Of course there’s more. There is, of course, a “mere tolerance, where tolerance is a not uncommon plea for people until they assume the majority. But setting aside that biding of time, there are hints of possibility, and, frankly, a religious assertion that I find calling to my heart not only through my reading of the sacred texts of much of the world’s great religious traditions, but also in my understanding of the natural world and human beings’ place within this world.

Religion has many uses. The principal one, probably, at least as far as the state would be concerned, has always been reinforcing social order. It is profoundly conservative and it identifies closely with some specific clustering of peoples. Here the songs our parents sing to us at our cradles are those of conformity and love for country and obedience to lawful authority. Lawful being very loosely defined.

This is the religion that many of my fellow seeking in the Nineteen sixties and seventies and eighties pretty much completely rejected. And, it is the source, I’m confident, of the phrase “I’m spiritual but not religious.” I’m endlessly fascinated with what that “spiritual” would be.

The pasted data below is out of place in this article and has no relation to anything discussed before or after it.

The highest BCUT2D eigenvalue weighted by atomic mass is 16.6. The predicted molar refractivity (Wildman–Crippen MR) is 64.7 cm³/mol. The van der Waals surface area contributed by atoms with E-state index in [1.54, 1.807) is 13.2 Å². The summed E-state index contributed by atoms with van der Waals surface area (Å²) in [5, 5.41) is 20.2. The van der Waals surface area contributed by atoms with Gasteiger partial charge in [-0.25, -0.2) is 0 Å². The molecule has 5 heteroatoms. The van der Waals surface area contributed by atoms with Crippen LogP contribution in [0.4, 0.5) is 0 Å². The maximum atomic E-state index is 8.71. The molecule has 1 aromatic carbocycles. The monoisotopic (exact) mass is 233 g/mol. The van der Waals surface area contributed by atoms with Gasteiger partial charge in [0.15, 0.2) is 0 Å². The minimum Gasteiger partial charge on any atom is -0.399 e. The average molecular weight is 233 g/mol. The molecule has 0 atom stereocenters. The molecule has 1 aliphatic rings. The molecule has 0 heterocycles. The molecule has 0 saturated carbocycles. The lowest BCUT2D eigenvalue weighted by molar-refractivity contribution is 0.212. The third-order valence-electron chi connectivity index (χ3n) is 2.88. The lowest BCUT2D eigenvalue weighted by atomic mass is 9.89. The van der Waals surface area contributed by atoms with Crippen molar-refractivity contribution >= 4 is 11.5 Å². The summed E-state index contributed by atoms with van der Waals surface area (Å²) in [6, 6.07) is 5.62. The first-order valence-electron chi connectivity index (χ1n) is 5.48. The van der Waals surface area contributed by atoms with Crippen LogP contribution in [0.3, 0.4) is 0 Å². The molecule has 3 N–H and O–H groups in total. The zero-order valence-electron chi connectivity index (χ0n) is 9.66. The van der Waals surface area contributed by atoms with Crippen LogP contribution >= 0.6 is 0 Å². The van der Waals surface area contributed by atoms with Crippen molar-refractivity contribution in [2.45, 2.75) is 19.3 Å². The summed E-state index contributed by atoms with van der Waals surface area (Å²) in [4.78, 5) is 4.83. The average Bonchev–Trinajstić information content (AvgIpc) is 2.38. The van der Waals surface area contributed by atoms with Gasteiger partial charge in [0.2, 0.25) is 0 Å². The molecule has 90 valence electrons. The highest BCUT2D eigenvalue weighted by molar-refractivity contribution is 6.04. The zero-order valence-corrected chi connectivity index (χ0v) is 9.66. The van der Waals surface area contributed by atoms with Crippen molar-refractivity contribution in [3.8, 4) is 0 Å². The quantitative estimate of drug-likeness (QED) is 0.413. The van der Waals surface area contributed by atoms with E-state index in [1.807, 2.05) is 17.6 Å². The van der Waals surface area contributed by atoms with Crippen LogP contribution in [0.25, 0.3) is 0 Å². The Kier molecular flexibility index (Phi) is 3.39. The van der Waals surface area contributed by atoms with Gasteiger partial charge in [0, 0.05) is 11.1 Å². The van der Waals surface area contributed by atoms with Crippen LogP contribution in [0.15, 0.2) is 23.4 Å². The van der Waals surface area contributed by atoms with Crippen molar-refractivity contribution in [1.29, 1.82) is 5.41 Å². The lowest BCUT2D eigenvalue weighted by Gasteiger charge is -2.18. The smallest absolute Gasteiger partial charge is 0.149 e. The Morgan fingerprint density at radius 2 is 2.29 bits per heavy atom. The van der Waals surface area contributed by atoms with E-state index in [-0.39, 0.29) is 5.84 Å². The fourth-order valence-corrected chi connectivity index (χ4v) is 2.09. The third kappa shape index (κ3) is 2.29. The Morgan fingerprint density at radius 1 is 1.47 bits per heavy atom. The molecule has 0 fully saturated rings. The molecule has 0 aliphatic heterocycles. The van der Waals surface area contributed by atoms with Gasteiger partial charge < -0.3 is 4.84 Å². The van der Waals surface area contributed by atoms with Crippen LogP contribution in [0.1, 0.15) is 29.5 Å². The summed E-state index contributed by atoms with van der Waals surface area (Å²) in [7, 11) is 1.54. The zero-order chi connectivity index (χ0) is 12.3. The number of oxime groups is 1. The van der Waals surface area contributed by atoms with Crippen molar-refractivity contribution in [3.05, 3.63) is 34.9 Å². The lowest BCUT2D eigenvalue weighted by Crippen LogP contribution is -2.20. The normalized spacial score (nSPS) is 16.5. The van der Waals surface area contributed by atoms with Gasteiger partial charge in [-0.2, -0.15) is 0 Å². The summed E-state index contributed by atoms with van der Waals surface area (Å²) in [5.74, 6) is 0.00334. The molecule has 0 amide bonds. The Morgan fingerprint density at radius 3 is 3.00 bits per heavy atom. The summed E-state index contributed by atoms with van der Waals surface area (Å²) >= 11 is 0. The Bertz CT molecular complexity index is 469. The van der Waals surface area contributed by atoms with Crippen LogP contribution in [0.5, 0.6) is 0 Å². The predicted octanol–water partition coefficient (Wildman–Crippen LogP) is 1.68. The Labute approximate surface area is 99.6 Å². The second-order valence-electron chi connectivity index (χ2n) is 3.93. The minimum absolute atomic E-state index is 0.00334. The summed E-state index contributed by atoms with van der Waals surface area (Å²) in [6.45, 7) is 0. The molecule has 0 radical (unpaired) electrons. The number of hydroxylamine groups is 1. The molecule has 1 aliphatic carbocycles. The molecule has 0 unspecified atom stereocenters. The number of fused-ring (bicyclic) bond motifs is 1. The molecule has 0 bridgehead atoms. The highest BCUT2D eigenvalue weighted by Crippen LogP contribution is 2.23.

I’m confident it addresses those questions so succinctly posited by the Unitarian Universalist divine Forrest Church when he observed that knowing we are alive and that we will die are the parents of all religion. Here we find the great questions of meaning and purpose. Here we find the cool winds of the spirit that becomes our spiritual lives.